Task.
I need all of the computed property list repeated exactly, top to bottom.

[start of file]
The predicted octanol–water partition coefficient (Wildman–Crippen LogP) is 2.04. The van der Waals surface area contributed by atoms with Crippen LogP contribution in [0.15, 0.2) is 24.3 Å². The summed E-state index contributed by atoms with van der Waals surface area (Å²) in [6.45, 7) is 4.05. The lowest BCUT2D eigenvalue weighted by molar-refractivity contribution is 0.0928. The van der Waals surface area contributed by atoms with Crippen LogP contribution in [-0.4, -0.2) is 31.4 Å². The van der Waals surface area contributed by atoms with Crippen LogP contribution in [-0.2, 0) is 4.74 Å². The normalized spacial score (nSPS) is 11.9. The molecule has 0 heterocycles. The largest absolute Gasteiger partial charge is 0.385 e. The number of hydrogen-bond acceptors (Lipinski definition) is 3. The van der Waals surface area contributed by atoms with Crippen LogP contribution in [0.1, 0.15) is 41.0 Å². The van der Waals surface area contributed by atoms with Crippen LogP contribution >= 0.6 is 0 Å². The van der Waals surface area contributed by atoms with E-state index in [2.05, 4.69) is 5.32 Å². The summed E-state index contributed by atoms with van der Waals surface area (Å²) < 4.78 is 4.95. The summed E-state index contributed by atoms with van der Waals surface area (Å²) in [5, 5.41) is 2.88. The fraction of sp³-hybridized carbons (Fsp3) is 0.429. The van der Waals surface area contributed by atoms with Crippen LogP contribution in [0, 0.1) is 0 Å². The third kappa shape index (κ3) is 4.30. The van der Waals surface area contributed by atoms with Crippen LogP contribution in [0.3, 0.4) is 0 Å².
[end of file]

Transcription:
The predicted octanol–water partition coefficient (Wildman–Crippen LogP) is 2.04. The van der Waals surface area contributed by atoms with Crippen LogP contribution in [0.15, 0.2) is 24.3 Å². The summed E-state index contributed by atoms with van der Waals surface area (Å²) in [6.45, 7) is 4.05. The lowest BCUT2D eigenvalue weighted by molar-refractivity contribution is 0.0928. The van der Waals surface area contributed by atoms with Crippen LogP contribution in [-0.4, -0.2) is 31.4 Å². The van der Waals surface area contributed by atoms with Crippen LogP contribution in [-0.2, 0) is 4.74 Å². The normalized spacial score (nSPS) is 11.9. The molecule has 0 heterocycles. The largest absolute Gasteiger partial charge is 0.385 e. The number of hydrogen-bond acceptors (Lipinski definition) is 3. The van der Waals surface area contributed by atoms with Crippen LogP contribution in [0.1, 0.15) is 41.0 Å². The van der Waals surface area contributed by atoms with Crippen LogP contribution >= 0.6 is 0 Å². The van der Waals surface area contributed by atoms with E-state index in [2.05, 4.69) is 5.32 Å². The summed E-state index contributed by atoms with van der Waals surface area (Å²) < 4.78 is 4.95. The summed E-state index contributed by atoms with van der Waals surface area (Å²) in [5, 5.41) is 2.88. The fraction of sp³-hybridized carbons (Fsp3) is 0.429. The van der Waals surface area contributed by atoms with Crippen LogP contribution in [0, 0.1) is 0 Å². The third kappa shape index (κ3) is 4.30. The van der Waals surface area contributed by atoms with Crippen LogP contribution in [0.3, 0.4) is 0 Å².